No luck. Heather adds, “It also says that if Service Pack 5 doesn’t fix the problem, then remove it, install these seven hot fixes, and then reinstall the app.” Josh clicks on the option to remove the service pack when he suddenly turns pale, overcome with fear. He looks around and sees the same thing everywhere. “What is this all over the monitors? It looks like blue … ”

“Blue slime?” Heather asks.

“Blue screens,” Josh answers.

Heather grabs the keyboard and reboots. But Windows NT simply boots to another blue screen of death. Heather reaches to her back pocket and grasps thin air. “Where’s the FAQ? Who took the FAQ?”

Mike squeals with evil laughter, “I shredded it! It was useless! NT is useless! The only thing more useless is this plot! This whole wing isn’t more than 10,000 square feet, and the audience is supposed to believe we can’t find our way out?”

Heather insists, “If we keep going south, we’ll get out. That has to be it. After all, the quality of Windows NT keeps going south, and that never stops it from getting out of the building.”

But after what seems like several years of slogging through the curved halls, Josh shouts, “I don’t believe it. Even though we’ve gone in a complete circle, we’re mysteriously back where we started.”

Mike adds, “Admit it. It’s Windows NT all over again.”

Heather insists, “No. No, it can’t be. This is Windows 2000. Honest. It’s … it’s … I don’t believe it. It is. It’s the same darned product.” Mike films a few hours of Heather sobbing uncontrollably.

The next day, Josh vanishes into a black hole — presumably the same one that consumed MS-DOS 7, Cairo, Zero Administration Windows, Windows security, your IT budget, Jimmy Hoffa, and the real killers of Nicole Brown-Simpson. Mike chases a specter of Josh into a broken-down corridor. Heather chases Mike until she finds him facing a corner of the room. She whimpers, “What are you looking for, Mike?”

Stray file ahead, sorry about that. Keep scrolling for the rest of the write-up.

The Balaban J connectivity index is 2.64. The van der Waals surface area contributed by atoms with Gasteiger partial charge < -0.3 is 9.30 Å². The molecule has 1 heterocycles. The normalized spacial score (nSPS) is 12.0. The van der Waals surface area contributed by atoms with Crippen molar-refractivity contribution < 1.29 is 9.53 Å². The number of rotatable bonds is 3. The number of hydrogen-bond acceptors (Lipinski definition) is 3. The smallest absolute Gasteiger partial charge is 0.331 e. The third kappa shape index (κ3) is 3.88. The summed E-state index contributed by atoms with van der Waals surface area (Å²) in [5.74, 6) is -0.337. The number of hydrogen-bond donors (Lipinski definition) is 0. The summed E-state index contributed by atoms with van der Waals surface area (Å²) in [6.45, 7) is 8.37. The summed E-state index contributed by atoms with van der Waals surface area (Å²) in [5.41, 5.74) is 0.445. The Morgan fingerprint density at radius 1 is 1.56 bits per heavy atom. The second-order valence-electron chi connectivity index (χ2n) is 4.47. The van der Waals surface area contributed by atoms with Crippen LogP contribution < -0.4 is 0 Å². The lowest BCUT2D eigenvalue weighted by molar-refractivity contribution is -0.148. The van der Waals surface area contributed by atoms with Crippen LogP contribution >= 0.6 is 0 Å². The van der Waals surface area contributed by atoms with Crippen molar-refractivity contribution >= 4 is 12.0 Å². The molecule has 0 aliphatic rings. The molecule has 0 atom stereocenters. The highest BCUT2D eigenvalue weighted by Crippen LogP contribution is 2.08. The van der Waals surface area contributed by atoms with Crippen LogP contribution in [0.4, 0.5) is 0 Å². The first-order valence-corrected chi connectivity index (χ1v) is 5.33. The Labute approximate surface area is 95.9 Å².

“A way to end this film,” he replies.

Heather places a dunce hat on Mike, then stares into the lens and sobs, “I am so, so sorry,” and then drops the camera.

You don’t know the half of it, Heather.

The annual internet clean up campaign will take place on the evening of March 31st beginning at 9pm EST and continue until April 1st 9am EST. This annual event occurs to remove the trash that forms on the internet throughout the year. Without this annual cleanup campaign the Internet would become so overrun with trash that its ability to pass information back and forth would become severely restricted.

All internet users are advised to take the following precautions to prevent damage or loss of information:

1. Back-up all “bookmarks” or “favorites” – these will be essential to your ability to find your favorite sites once the internet has been cleaned.

2. Clean out your history folder on your internet browser…details can be found at the following website: www.clean.your/browser/history/files.html.

3. Clean our your history cache…details can be found at the following website: www.clean.your/browser/cache/files.html.

4. AOL users should request form # 843.02.00 by using keyword “Cleanup”. Please do not try to use form # 843.01.00 as it is long out of date.

5. Prior to the shut down of the internet at 9pm EST on March 31st all internet users are advised to disconnect their computers from their internet access lines (modem or cable connection)..inexperienced users are requested to contact their ISP for information on the disconnection procedure.